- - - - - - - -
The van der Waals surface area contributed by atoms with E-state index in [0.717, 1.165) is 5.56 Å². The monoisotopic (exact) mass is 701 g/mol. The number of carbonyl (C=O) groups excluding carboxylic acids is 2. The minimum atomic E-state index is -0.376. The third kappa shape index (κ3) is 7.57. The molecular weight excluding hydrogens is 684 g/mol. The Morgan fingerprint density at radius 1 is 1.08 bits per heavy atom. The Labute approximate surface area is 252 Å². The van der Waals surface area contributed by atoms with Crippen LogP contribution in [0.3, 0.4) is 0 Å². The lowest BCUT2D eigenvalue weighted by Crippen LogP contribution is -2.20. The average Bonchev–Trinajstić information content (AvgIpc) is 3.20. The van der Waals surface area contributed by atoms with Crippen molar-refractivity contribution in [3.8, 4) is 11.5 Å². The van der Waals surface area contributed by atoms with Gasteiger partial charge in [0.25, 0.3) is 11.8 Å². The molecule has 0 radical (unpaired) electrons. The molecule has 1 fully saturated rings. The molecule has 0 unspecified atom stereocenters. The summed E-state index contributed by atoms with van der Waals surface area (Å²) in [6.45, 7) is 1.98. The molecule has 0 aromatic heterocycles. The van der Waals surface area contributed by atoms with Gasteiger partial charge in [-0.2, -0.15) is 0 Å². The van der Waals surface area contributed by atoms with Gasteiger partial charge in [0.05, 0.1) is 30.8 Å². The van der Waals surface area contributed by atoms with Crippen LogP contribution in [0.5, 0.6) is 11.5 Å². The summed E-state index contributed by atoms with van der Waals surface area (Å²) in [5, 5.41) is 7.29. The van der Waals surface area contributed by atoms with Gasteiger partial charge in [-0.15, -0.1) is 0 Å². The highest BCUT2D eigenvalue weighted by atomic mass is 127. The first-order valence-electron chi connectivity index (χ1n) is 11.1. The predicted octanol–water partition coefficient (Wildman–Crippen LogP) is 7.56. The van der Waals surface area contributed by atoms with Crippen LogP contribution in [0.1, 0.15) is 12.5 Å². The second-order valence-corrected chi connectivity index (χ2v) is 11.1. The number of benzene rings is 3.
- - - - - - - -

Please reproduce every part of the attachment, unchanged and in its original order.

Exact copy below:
The van der Waals surface area contributed by atoms with E-state index in [0.717, 1.165) is 5.56 Å². The monoisotopic (exact) mass is 701 g/mol. The number of carbonyl (C=O) groups excluding carboxylic acids is 2. The minimum atomic E-state index is -0.376. The third kappa shape index (κ3) is 7.57. The molecular weight excluding hydrogens is 684 g/mol. The Morgan fingerprint density at radius 1 is 1.08 bits per heavy atom. The Labute approximate surface area is 252 Å². The van der Waals surface area contributed by atoms with Crippen LogP contribution in [0.3, 0.4) is 0 Å². The lowest BCUT2D eigenvalue weighted by Crippen LogP contribution is -2.20. The average Bonchev–Trinajstić information content (AvgIpc) is 3.20. The van der Waals surface area contributed by atoms with Crippen molar-refractivity contribution in [3.8, 4) is 11.5 Å². The van der Waals surface area contributed by atoms with Gasteiger partial charge in [0.25, 0.3) is 11.8 Å². The molecule has 0 radical (unpaired) electrons. The molecule has 1 fully saturated rings. The molecule has 0 unspecified atom stereocenters. The summed E-state index contributed by atoms with van der Waals surface area (Å²) in [6.45, 7) is 1.98. The molecule has 0 aromatic heterocycles. The van der Waals surface area contributed by atoms with Gasteiger partial charge in [-0.2, -0.15) is 0 Å². The van der Waals surface area contributed by atoms with Gasteiger partial charge in [0.05, 0.1) is 30.8 Å². The van der Waals surface area contributed by atoms with Crippen LogP contribution in [0.5, 0.6) is 11.5 Å². The summed E-state index contributed by atoms with van der Waals surface area (Å²) in [5, 5.41) is 7.29. The van der Waals surface area contributed by atoms with Gasteiger partial charge in [-0.15, -0.1) is 0 Å². The highest BCUT2D eigenvalue weighted by atomic mass is 127. The first-order valence-electron chi connectivity index (χ1n) is 11.1. The predicted octanol–water partition coefficient (Wildman–Crippen LogP) is 7.56. The van der Waals surface area contributed by atoms with Crippen LogP contribution in [0.1, 0.15) is 12.5 Å². The second-order valence-corrected chi connectivity index (χ2v) is 11.1. The number of benzene rings is 3.